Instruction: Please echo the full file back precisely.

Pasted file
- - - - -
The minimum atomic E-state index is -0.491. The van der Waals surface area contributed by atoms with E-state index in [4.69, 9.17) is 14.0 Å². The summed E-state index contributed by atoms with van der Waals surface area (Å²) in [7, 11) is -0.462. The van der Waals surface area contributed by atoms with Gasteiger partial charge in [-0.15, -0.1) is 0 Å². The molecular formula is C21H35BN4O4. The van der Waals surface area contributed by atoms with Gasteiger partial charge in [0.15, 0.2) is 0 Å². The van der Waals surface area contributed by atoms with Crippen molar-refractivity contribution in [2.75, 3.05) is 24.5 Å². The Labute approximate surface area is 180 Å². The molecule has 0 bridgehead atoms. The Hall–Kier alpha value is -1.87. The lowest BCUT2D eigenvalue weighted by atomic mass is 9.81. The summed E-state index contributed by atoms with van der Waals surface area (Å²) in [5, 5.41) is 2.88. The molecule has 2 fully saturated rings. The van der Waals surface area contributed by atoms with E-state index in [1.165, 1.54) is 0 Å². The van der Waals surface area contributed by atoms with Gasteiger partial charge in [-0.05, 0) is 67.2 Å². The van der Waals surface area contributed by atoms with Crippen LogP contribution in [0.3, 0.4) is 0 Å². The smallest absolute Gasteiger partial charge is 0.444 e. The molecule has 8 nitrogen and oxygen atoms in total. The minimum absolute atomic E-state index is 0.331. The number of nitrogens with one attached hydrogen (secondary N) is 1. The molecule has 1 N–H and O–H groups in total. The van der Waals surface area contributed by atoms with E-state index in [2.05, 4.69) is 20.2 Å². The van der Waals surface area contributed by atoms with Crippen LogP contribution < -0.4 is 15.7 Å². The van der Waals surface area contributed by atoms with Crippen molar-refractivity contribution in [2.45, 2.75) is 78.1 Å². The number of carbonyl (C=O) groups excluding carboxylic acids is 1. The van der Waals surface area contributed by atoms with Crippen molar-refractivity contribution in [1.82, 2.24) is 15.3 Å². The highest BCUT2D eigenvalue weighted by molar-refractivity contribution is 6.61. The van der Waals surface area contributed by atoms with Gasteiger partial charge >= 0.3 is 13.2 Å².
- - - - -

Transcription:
The minimum atomic E-state index is -0.491. The van der Waals surface area contributed by atoms with E-state index in [4.69, 9.17) is 14.0 Å². The summed E-state index contributed by atoms with van der Waals surface area (Å²) in [7, 11) is -0.462. The van der Waals surface area contributed by atoms with Gasteiger partial charge in [-0.15, -0.1) is 0 Å². The molecular formula is C21H35BN4O4. The van der Waals surface area contributed by atoms with Gasteiger partial charge in [0.15, 0.2) is 0 Å². The van der Waals surface area contributed by atoms with Crippen molar-refractivity contribution in [2.75, 3.05) is 24.5 Å². The Labute approximate surface area is 180 Å². The molecule has 0 bridgehead atoms. The Hall–Kier alpha value is -1.87. The lowest BCUT2D eigenvalue weighted by atomic mass is 9.81. The summed E-state index contributed by atoms with van der Waals surface area (Å²) in [5, 5.41) is 2.88. The molecule has 2 fully saturated rings. The van der Waals surface area contributed by atoms with E-state index in [1.165, 1.54) is 0 Å². The van der Waals surface area contributed by atoms with Gasteiger partial charge in [-0.05, 0) is 67.2 Å². The van der Waals surface area contributed by atoms with Crippen LogP contribution in [0.3, 0.4) is 0 Å². The smallest absolute Gasteiger partial charge is 0.444 e. The molecule has 8 nitrogen and oxygen atoms in total. The minimum absolute atomic E-state index is 0.331. The number of nitrogens with one attached hydrogen (secondary N) is 1. The molecule has 1 N–H and O–H groups in total. The van der Waals surface area contributed by atoms with E-state index in [2.05, 4.69) is 20.2 Å². The van der Waals surface area contributed by atoms with Crippen LogP contribution < -0.4 is 15.7 Å². The van der Waals surface area contributed by atoms with Crippen molar-refractivity contribution in [2.45, 2.75) is 78.1 Å². The number of carbonyl (C=O) groups excluding carboxylic acids is 1. The van der Waals surface area contributed by atoms with Crippen molar-refractivity contribution in [1.82, 2.24) is 15.3 Å². The highest BCUT2D eigenvalue weighted by molar-refractivity contribution is 6.61. The van der Waals surface area contributed by atoms with Gasteiger partial charge >= 0.3 is 13.2 Å².